|One Nation, Under God...||
"The real democratic American ideal is, not that every man shall be on a level with every other man, but |
that every man shall have liberty to be what God made him, without hindrance." --Henry Ward Beecher
Check this cat out:
Wednesday, February 02, 2005
Posted 2:56 PM by WiN
Almost a year ago, I wrote a letter (about halfway down, "Let's Negotiate") to The American Spectator, listing some of the 'points of negotiation' I would like to see Pro-Lifers approach 'Pro-Choicers' with in the political arena. One of them was the regulation of abortion clinics at the same level as 'emergency care' clinics. Well, it seems someone has proposed that, but this editor at the Washington Examiner thinks it's a game. It's not a game, it's called the 'democratic process', which Roe v Wade totally short-circuited. Here's the graf that got my goat (as quoted in The Corner):
Both sides should stop playing these games. Republicans should admit they really want to restrict abortion. And Democrats should admit they just want to keep abortions cheap.I readily admit that Pro-lifers (and to the extent that the groups overlap, Republicans) want to restrict abortions. I mean, we happen to believe it saves human lives. But are Pro-choicers/Democrats really just trying to "keep abortions cheap"? I'd characterize their position, based on both their words and their actions, as wanting to keep abortions totally unregulated and readily available to anyone, no matter their circumstances. The ironic thing is, if abortions were truly 'cheap' i.e. no one made much money off of them, pro-choice political support would plummet. They want to keep abortions plentiful, not cheap.
My Bloginality is INFP
AN OPEN LETTER IN SUPPORT OF THE PEOPLE OF IRAN FROM THE WEBLOGGING COMMUNITY
We are not politicians, nor are we generals. We hold no power to dispatch diplomats to negotiate; we can send no troops to defend those who choose to risk their lives in the cause of freedom.
What power we have is in our words, and in our thoughts. And it is that strength which we offer to the people of Iran on this day.
Across the diverse and often contentious world of weblogs, each of us has chosen to put aside our differences and come together today to declare our unanimity on the following simple principles:
- That the people of Iran are allies of free men and women everywhere in the world, and deserve to live under a government of their own choosing, which respects their own personal liberties
- That the current Iranian regime has failed to create a free and prosperous society, and attempts to mask its own failures by repression and tyranny
We do not presume to know what is best for the people of Iran; but we are firm in our conviction that the policies of the current government stand in the way of the Iranians ability to make those choices for themselves.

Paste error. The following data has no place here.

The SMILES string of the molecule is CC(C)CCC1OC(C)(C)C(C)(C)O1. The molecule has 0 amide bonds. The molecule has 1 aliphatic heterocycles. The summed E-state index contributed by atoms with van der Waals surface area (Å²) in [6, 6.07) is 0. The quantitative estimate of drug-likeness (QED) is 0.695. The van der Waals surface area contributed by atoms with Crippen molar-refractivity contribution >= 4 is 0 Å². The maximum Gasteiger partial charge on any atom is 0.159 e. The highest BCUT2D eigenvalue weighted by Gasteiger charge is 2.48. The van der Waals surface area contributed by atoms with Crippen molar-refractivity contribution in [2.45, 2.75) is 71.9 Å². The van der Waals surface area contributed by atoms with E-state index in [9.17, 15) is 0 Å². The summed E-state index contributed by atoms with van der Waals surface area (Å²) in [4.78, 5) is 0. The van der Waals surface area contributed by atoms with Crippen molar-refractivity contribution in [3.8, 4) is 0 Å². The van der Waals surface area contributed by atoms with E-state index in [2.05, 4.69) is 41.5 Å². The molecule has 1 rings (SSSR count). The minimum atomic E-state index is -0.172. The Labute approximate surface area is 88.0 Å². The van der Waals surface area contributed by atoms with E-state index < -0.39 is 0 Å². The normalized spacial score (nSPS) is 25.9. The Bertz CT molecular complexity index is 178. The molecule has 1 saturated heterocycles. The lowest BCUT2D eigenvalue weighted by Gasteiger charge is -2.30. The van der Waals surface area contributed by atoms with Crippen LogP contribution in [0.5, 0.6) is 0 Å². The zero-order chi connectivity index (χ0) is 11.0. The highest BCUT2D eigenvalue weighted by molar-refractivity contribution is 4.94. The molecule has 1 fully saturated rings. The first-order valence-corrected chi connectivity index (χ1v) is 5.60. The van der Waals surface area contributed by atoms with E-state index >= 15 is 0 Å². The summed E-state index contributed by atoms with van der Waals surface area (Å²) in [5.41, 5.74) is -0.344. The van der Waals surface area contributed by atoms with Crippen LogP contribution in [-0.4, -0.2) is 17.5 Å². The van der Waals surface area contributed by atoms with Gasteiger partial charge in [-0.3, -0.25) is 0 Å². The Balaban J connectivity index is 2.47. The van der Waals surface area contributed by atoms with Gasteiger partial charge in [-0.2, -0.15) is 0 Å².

And so we urge our own governments to turn their attention to Iran. The leaders and diplomats of the world's democracies must be clear in their opposition to the repressive actions of the current Iranian regime, but even more importantly, must be clear in their support for the aspirations of the Iranian people.
And to the people of Iran, we say: You are not alone. We see your demonstrations in the streets; we hear of your newspapers falling to censorship; and we watch with anticipation as you join the community of the Internet in greater and greater numbers. Our hopes are with you in your struggle for freedom. We cannot and will not presume to tell you the correct path to freedom; that is for you to choose. But we look forward to the day when we can welcome your nation into the community of free societies of the world, for we know with deepest certainty that such a day will come
A personal note: I have only had one Iranian acquaintance in my life, but I definitely considered him a friend. While I was in college (second time round) I had a part-time job as a self-serve gas station attendant. The senior employee was an engineering student named Rahim. The school I attended had (and probably still has) a significant middle-eastern student population, a lot of them in engineering. This was also during a period (mid-eighties) when Iran was not a popular place to be from (Iatolla Khomeini era). Since he was obviously middle-eastern, people would sometimes ask him, "Where are you from?" to which he would reply, with a sly grin "Persia".
He was not very political, so the topic of Iranian politics rarely came up. Occasionally he would show me some propaganda sheet he had picked up on campus, written in Farsi, and translate some of it for me. He also delighted in the ridiculous political cartoons showing Uncle Sam in various uncomplimentary poses. He seemed to regard the whole thing as humorous, but he got very serious when he spoke on rare occasion about the danger his relations back home faced from the oppressive regime. He had married an American and intended to stay here, at least until things got better back home.
I can't count the number of times he helped me out with work-related situations like swapping shifts and taking over for me in emergency situations. I gladly did the same for him. He was especially enamored with a nice "fuzzbuster" I had that I used for my many trips to Dallas. He borrowed it for a couple of trips he had to make to El Paso, where a former professor was holding a term paper of his "hostage" and he was negotiating to have the paper approved in order to get credit for the course, which was holding up his degree. He returned from his trips singing the praises of the magical device.
I lost track of him, of course, after I quit the job but to this day he is the face of Iran to me - friendly, helpful and a little mischievous, with a heart of gold. I wish him and all the people of Iran good will and the blessings of freedom.